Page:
["Rising home values are a boon to homeowners but their rapid increase is shutting out large numbers of young families and new home buyers.... Employers are having trouble hiring and keeping good workers as home prices escalate much faster than incomes." San Luis Obispo Tribune (February 26, 2002) A1.]

[Request #S4534]

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The Link Between Growth Management and Housing Affordability: The Academic Evidence. By Arthur C. Nelson, Georgia Institute of Technology, and others. Prepared for the Brookings Institution Center on Urban and Metropolitan Policy. (The Institution, Washington, DC) February 2002. 56 p.

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["Brookings Report Finds Market Demand Primary Determinant of Housing Price: The report, a comprehensive review of the academic literature on the link between growth management and housing affordability finds that ... housing affordability and sound growth management are compatible goals." U.S. Newswire (February 20, 2002) 1.]

[Request #S4535]

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Mustering the Armies of Compassion in Philadelphia: An Analysis of One Year of Literacy Programming in Faith-Based Institutions. By Bill Hangley, Jr. and Wendy S. McClanahan, Public/Private Ventures. (Public/Private Ventures, New York, New York) February 2002. 73 p.

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["Since the Centers opened their doors a brief 18 months ago, almost a thousand children have enrolled. They were on average reading more than two years behind grade level. Sixty percent are in the first to fifth grades; 20 percent are in high school.... The children who have attended a Center for six months or more vaulted 1.9 years in reading ability."]

[Request #S4536]

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HHS Releases Family Caregiver Funds. By The Federal Funds Information for States. FFIS Issue Brief. 02-13. (FFIS, Washington, DC) February 12, 2002. 2 p.

["On February 7, 2002, the U.S. Department of Health and Human Services released $128 million in grants to states for the Family Caregiver Support program. This Issue Brief summarizes the program and provides state allocations for fiscal year (FY) 2002."]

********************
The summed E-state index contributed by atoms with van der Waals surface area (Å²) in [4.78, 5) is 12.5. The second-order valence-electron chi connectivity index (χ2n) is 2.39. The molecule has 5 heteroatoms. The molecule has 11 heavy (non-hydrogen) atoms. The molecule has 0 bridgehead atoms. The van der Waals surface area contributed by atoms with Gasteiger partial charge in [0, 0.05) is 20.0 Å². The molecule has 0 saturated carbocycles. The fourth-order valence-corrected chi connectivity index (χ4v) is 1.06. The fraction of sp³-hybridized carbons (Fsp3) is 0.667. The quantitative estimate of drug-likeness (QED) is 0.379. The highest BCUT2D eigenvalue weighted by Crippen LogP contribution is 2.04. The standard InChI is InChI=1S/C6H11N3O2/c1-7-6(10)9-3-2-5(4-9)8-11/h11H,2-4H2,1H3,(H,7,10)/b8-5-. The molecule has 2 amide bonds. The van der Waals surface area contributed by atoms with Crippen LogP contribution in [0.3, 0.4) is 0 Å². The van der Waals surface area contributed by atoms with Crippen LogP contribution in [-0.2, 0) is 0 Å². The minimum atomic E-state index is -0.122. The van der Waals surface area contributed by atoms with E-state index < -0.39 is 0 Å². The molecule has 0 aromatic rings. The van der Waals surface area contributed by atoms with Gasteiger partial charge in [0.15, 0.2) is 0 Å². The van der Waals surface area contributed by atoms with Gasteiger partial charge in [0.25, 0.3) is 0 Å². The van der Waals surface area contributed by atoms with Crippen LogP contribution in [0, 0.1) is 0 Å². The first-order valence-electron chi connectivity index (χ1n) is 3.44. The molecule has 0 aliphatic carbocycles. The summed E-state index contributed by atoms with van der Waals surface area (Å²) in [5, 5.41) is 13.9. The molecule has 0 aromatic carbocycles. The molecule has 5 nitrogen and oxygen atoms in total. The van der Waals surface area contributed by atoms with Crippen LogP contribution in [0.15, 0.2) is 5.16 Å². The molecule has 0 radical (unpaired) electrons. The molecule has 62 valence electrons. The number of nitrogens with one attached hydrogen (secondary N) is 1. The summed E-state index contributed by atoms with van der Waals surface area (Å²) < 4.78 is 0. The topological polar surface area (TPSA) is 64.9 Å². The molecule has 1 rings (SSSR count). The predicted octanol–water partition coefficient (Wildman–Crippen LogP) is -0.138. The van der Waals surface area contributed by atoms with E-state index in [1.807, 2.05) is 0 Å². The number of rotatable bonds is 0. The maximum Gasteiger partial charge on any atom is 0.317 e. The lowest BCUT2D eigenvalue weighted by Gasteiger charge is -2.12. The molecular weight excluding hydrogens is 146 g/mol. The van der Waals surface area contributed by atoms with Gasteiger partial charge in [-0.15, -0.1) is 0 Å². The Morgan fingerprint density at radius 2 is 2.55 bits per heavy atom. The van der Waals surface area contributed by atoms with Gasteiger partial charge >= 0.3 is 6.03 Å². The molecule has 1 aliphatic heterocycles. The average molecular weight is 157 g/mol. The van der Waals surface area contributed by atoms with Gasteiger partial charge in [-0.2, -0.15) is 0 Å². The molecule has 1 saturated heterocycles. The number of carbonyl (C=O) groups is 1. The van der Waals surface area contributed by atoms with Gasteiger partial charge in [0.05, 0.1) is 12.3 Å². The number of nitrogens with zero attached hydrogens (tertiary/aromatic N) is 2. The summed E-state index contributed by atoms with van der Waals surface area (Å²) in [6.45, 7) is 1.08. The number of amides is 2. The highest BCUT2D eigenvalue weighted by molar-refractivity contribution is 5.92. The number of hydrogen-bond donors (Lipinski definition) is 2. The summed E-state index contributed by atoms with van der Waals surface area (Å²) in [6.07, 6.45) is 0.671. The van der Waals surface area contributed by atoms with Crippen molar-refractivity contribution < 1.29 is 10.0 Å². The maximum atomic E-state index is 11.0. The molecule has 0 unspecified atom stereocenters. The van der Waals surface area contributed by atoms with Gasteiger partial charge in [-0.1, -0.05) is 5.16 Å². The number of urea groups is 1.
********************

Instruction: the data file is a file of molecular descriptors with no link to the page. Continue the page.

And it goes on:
[Request #S4537]

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Administration’s TANF Proposals Would Limit – Not Increase – State Flexibility. By Sharon Parrott and others, Center on Budget and Policy Priorities. (The Center, Washington, DC) February 26, 2002. 11 p.

Full Text at:

["The Administration has unveiled key details of its TANF reauthorization proposals. Taken as a whole, the proposals would substantially limit the flexibility states currently have to design work programs that respond to the needs of TANF recipients and the condition of the labor market in their states."]

[Request #S4538]

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The Scope and Impact of Welfare Reform's Immigrant Provisions. By Michael Fix and Jeffery Passel, Urban Institute. (The Institute, Washinton, DC) January 2002. 49 p.

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["In this paper, we discuss the background and character of the changes introduced by this ... law and then sketch the post-enactment responses of the Congress, the states, and the courts. We further explore the impacts that the law has had on benefit use among immigrants, highlighting the changes in usage among different immigrant groups and factors related to these changes."]

[Request #S4539]

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Immigrants and Welfare Reauthorization. By Shawn Fremstad. Center on Budget and Policy Priorities. (The Center, Washington DC) February 4, 2002. 19 p.

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["The immigrant restrictions have proven to be among the most controversial aspects of the welfare law.... Welfare reauthorization provides an opportunity to reconsider the restrictions in a more comprehensive and integrated manner. Congress should restore equal access to benefits.... This will require the redesign of existing programs to ensure that they help immigrants overcome barriers to advancement, including limited English proficiency, low skills, and limited acculturation."]

[Request #S4540]